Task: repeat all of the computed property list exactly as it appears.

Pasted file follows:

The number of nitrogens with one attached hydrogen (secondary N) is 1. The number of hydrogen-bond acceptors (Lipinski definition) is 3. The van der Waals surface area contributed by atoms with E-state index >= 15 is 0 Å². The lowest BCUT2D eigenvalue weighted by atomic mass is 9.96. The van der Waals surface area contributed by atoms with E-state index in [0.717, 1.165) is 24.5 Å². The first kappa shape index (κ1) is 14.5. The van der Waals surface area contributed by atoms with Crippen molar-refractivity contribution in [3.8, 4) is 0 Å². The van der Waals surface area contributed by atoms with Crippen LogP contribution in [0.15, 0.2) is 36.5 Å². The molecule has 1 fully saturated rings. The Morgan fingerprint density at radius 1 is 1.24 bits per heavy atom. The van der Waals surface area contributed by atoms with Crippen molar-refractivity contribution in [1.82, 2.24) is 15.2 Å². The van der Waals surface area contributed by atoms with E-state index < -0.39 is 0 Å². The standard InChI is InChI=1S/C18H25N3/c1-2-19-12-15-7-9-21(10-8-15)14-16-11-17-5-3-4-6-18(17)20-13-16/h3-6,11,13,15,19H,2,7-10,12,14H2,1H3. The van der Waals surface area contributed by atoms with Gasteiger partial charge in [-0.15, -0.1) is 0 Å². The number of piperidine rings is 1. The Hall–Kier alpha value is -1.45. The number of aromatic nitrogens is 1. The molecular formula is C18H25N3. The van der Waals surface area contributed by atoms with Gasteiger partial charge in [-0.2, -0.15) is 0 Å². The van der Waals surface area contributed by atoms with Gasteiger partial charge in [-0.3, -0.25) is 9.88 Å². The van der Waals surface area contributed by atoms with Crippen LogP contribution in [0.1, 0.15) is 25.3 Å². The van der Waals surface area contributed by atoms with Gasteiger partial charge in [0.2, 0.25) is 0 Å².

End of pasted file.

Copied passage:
The number of nitrogens with one attached hydrogen (secondary N) is 1. The number of hydrogen-bond acceptors (Lipinski definition) is 3. The van der Waals surface area contributed by atoms with E-state index >= 15 is 0 Å². The lowest BCUT2D eigenvalue weighted by atomic mass is 9.96. The van der Waals surface area contributed by atoms with E-state index in [0.717, 1.165) is 24.5 Å². The first kappa shape index (κ1) is 14.5. The van der Waals surface area contributed by atoms with Crippen molar-refractivity contribution in [3.8, 4) is 0 Å². The van der Waals surface area contributed by atoms with Crippen LogP contribution in [0.15, 0.2) is 36.5 Å². The molecule has 1 fully saturated rings. The Morgan fingerprint density at radius 1 is 1.24 bits per heavy atom. The van der Waals surface area contributed by atoms with Crippen molar-refractivity contribution in [1.82, 2.24) is 15.2 Å². The van der Waals surface area contributed by atoms with E-state index < -0.39 is 0 Å². The standard InChI is InChI=1S/C18H25N3/c1-2-19-12-15-7-9-21(10-8-15)14-16-11-17-5-3-4-6-18(17)20-13-16/h3-6,11,13,15,19H,2,7-10,12,14H2,1H3. The van der Waals surface area contributed by atoms with Gasteiger partial charge in [-0.15, -0.1) is 0 Å². The number of piperidine rings is 1. The Hall–Kier alpha value is -1.45. The number of aromatic nitrogens is 1. The molecular formula is C18H25N3. The van der Waals surface area contributed by atoms with Gasteiger partial charge in [-0.2, -0.15) is 0 Å². The van der Waals surface area contributed by atoms with Gasteiger partial charge in [-0.3, -0.25) is 9.88 Å². The van der Waals surface area contributed by atoms with Crippen LogP contribution in [0.1, 0.15) is 25.3 Å². The van der Waals surface area contributed by atoms with Gasteiger partial charge in [0.2, 0.25) is 0 Å².